Failure of Risk Management: Learning from Silicon Valley Bank

In his article entitled “Risky Business: Important Lessons From SVB’s Demise” 1 , writer Atul Vashistha describes SVB’s collapse being as a result of “shoddy Risk Management”. Was the SVB collapse the beginning of a banking crises, or was the SVB collapse a lesson in failed enterprise risk management practices which all companies can learn from?

Banks are seeing the largest deposit outflows in 50 years says Jim Bianco, Bianco Research.2 “Deposit flight has been happening for weeks, and it did not start with SVB failure around March 8, it culminated with that”. “Deposits outflow began to accelerate in January, months before the first bank failed” says Bianco. “To borrow a crypto term, the public is yield farming, and the banks are not offering anything to farm”. So, there is either a flight to safety with big US banks, or, smaller banks are using other approaches to retain customers.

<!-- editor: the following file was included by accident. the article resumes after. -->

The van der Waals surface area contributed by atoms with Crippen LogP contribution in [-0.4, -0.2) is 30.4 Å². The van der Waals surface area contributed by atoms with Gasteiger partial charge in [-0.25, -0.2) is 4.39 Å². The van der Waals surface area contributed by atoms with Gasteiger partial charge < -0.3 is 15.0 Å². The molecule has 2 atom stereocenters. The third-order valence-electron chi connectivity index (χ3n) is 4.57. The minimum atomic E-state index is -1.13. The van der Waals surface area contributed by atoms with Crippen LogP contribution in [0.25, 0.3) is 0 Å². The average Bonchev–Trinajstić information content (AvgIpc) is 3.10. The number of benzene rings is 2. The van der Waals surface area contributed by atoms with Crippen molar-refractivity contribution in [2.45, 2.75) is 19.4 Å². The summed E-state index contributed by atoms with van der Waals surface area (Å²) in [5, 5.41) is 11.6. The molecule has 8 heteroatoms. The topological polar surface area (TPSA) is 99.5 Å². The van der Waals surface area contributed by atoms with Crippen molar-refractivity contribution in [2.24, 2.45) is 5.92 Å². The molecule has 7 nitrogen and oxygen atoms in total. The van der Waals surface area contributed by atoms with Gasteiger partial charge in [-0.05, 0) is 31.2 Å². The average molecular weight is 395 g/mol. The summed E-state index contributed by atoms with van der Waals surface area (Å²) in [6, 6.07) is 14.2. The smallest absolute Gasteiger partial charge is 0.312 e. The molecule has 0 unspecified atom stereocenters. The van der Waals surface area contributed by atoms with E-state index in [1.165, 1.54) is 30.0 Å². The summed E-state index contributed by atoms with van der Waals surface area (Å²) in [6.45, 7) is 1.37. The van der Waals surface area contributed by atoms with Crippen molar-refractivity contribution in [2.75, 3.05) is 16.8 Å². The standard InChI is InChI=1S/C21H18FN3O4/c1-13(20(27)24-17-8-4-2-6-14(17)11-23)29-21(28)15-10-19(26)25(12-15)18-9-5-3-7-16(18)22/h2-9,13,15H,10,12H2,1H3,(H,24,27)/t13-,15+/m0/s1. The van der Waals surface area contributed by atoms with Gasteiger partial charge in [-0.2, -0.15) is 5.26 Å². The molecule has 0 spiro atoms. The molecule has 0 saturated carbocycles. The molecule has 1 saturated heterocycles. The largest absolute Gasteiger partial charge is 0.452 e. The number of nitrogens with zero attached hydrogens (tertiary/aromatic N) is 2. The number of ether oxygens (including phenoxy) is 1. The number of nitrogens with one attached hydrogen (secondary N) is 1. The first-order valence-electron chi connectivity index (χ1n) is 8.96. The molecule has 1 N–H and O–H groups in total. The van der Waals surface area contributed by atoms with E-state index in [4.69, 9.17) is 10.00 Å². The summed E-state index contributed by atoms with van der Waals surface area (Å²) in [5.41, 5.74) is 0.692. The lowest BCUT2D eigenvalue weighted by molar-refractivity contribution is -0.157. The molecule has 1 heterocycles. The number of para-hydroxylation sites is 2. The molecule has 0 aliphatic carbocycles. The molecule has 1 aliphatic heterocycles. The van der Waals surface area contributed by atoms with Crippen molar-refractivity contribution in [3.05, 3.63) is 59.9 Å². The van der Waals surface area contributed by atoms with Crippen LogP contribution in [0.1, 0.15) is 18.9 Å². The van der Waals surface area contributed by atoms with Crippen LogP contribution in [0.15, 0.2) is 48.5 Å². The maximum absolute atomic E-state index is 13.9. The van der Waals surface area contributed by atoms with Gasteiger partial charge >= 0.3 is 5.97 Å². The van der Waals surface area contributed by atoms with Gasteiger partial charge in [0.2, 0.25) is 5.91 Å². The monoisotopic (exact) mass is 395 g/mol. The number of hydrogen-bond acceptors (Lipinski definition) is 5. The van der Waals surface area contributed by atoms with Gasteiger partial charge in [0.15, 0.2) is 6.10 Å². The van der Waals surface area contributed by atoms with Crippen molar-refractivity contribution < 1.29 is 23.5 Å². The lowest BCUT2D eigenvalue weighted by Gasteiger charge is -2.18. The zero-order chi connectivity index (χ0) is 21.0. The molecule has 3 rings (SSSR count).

What do banks need to do to survive

But can small banks respond? According to Bianco, some 70% of loans in the US are to small employers, noting that companies with less than 100 employees employ most of the US workforce. “These (small) companies have local and specialized needs. Regional banks are equipped to understand them and give them credit. Megabank branches are not. But the small banks are not responding and, per Bianco “are losing deposits by the buckets, and they don’t get it as they continue to advertise 0%!”. If deposits continue to leave small/regionals, lending will dry up. “Bankers appear slow to understand grabbing phones and switching to higher-yielding alternatives while they promote 0% savings accounts”.

Was SVB swept up by a macro crisis, or did it fail in Risk Management?